On the continuum fallacy: is temperature a continuous function?  

2023, Foundations of Physics 

(with Campbell, D., Montelle, C., and Wilson, P.) 

This paper argues against the widely-held misconception that temperature is necessarily represented as a continuously varying function. It also argues that discontinuum models of temperature variation may actually have greater explanatory relevance and empirical adequacy in some cases.  

Not so distinctively mathematical explanations: topology and dynamical systems 

2022, Synthese  

(with Campbell, D., Montelle, C., and Wilson, P.)  

This paper argues that distinctively mathematical explanations are actually causal explanations in disguise because they sneak in reasoning about particular forces in the associated conditional.  

A mathematical model of Dignaga’s hetu-cakra 

2020, Journal of Indian Council of Philosophical Research 

This paper provides a formulation to deconstruct styles of analogical reasoning in Indian philosophy using the ideas of bounded rationality and the Buddhist method of reasoning through analogies.  

In Progress

(under review, titled changed) Geometry and dynamics: tossed sticks and the bogus mathematical explanations of alleged physical facts (draft available

(with Campbell, D., Montelle, C. and Wilson, P.)

This paper highlights a crucial difference between geometrical and dynamical reasoning in purported mathematical explanations of physical phenomena, which has been surprisingly neglected in the debate on mathematical explanations so far. This, we argue, makes for an appealing case that geometrical explanations may not ‘constrain’ physical phenomena in some non-causal sense.    

(under review, titled changed) Are mathematical explanations (of physical phenomena) causal explanations in disguise? (draft available)

(with Campbell, D., Montelle, C. and Wilson, P.)

We argue that purported mathematical explanations conceal contingent facts in their conditionals, and thus there is no fundamental difference between a mathematical explanation of a physical phenomenon and an ordinary application to mathematics to a physical phenomenon.  

The law of large numbers and other statistical generalities: why do continuum models work, after all?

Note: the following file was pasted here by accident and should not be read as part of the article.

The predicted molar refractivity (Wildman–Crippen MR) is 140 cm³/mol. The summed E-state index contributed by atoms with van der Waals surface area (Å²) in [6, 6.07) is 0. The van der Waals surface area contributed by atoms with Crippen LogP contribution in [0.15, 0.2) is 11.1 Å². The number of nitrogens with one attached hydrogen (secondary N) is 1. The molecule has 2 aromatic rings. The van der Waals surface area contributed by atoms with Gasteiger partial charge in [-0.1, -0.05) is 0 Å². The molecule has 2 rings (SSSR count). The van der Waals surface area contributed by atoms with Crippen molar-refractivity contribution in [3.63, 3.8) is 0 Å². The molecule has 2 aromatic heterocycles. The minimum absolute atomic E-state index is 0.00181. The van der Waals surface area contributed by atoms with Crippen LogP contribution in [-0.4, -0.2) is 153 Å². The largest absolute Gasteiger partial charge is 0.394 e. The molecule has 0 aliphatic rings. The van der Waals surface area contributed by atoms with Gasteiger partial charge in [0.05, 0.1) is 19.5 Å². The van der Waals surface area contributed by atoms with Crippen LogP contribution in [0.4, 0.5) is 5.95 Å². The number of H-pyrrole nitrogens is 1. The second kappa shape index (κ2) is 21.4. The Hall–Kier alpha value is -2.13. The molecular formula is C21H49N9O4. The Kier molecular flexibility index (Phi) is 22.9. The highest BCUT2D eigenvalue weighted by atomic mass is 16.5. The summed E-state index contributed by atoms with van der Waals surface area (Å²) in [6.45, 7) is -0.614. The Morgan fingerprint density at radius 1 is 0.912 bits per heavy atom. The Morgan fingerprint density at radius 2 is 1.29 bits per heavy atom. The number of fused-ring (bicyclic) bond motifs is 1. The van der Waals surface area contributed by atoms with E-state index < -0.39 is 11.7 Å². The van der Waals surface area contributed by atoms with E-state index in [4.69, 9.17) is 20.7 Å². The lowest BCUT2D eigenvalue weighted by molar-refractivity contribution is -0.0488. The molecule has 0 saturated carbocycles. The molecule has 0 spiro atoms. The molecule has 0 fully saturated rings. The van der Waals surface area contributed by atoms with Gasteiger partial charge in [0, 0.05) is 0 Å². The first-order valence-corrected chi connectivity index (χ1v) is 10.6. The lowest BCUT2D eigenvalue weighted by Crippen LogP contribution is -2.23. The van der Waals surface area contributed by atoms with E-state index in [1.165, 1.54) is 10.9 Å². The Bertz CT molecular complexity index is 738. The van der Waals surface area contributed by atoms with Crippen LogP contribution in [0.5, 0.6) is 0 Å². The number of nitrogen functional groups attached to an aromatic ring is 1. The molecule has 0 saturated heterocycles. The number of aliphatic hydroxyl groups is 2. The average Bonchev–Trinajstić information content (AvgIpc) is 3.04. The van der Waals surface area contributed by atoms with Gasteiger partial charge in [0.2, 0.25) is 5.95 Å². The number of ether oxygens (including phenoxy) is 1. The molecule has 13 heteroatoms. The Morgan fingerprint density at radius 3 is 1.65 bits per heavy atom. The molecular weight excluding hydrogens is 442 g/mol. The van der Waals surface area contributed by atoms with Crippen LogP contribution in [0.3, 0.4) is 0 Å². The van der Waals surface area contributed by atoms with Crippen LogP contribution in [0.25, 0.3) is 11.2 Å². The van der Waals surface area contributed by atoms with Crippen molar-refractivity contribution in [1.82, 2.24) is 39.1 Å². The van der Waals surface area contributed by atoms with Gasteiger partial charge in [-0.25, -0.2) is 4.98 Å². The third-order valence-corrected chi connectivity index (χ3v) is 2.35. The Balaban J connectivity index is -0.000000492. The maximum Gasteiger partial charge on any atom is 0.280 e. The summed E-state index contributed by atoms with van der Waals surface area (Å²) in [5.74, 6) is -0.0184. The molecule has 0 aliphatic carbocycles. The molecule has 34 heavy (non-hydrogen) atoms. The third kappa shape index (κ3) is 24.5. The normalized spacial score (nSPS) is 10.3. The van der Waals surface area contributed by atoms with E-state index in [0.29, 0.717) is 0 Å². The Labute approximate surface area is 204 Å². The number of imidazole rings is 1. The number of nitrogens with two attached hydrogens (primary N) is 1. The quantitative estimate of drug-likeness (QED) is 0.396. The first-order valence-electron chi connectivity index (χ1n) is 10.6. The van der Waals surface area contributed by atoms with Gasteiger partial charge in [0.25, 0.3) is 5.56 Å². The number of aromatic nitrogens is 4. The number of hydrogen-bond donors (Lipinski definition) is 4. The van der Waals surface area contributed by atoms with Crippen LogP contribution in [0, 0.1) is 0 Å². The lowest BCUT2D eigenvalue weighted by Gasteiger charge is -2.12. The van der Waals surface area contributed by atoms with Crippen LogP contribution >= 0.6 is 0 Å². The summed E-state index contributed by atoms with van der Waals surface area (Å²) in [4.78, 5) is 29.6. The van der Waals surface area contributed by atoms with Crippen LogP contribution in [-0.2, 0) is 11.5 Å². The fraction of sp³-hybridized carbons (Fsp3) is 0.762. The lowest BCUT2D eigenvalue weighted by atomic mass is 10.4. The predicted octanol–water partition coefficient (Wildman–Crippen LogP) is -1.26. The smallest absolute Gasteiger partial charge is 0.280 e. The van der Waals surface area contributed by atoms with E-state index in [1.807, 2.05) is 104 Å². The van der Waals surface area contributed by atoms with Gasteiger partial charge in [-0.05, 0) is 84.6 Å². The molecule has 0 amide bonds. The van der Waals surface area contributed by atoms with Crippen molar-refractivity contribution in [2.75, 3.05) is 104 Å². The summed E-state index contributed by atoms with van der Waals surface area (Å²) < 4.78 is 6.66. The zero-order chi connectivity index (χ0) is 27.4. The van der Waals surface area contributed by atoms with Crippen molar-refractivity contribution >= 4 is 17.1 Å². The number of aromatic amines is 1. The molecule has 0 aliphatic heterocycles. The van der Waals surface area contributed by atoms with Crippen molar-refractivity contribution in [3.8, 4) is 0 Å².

(with Campbell, D., Montelle, C. and Wilson, P.)

We investigate the physical foundations for the observation that certain macro-level explanations and occurrences are probabilistically, or otherwise, independent of the micro-level details of a system in a way that stable statistical generalities are observed at the macro-level. We argue that the explanation for this observation may ultimately be forthcoming from the way complex micro-level phenomena are mathematically approximated via the central limit theorem. 

Does topology provide sufficient structure for distinctively mathematical explanations? (draft available)

(with Campbell, D., Montelle, C. and Wilson, P.)

This paper argues that assumptions such as continuity or smoothness employed in a topological explanation are realised in the physical world only as contingent causal facts and packaging such assumptions in the conditional of a purported DME amounts to manipulating a run-of-the-mill causal explanation to appear like a non-causal explanation.

A Buddhist take on mathematical modelling (slides available)

(Proceedings of the University of Cambridge Postgraduate Conference: Dynamical Encounters Between Buddhism and the West)

This paper argues that a perspectival, contextual and mind-dependent view of mathematical models can be read closely to the ontological middle ground proposed by the Buddhist philosophical school of Madhyamaka, which argues no concept exists independently of human thought. 

Is (applied) mathematical reasoning quintessentially physical reasoning?

(with Campbell, D., Montelle, C. and Wilson, P.)

We argue that the applications of mathematics to the physical world are not dictated by Platonic connections but rather tangible physical principles, such as conservation principles. Mathematical reasoning, as applied to the physical world, works because it invokes or reflects physical principles. We demonstrate this by building upon Mark Levi's brilliant book, The Mathematical Mechanic (Princeton University Press, 2012) that provides various ways of understanding the physical basis of various mathematical results.  

The tale of a medieval Indian scroll: mathematical discoveries (slides available)

(with Montelle, C., Cidami, S. and Dhammaloka, J. : part of a University of Canterbury project on the history and mathematics of medieval astronomical scroll)

We investigate the historical and the mathematical origins of a rare seven-metre-long-medieval-Sanskrit scroll which, we believe, holds important lessons for historians of science.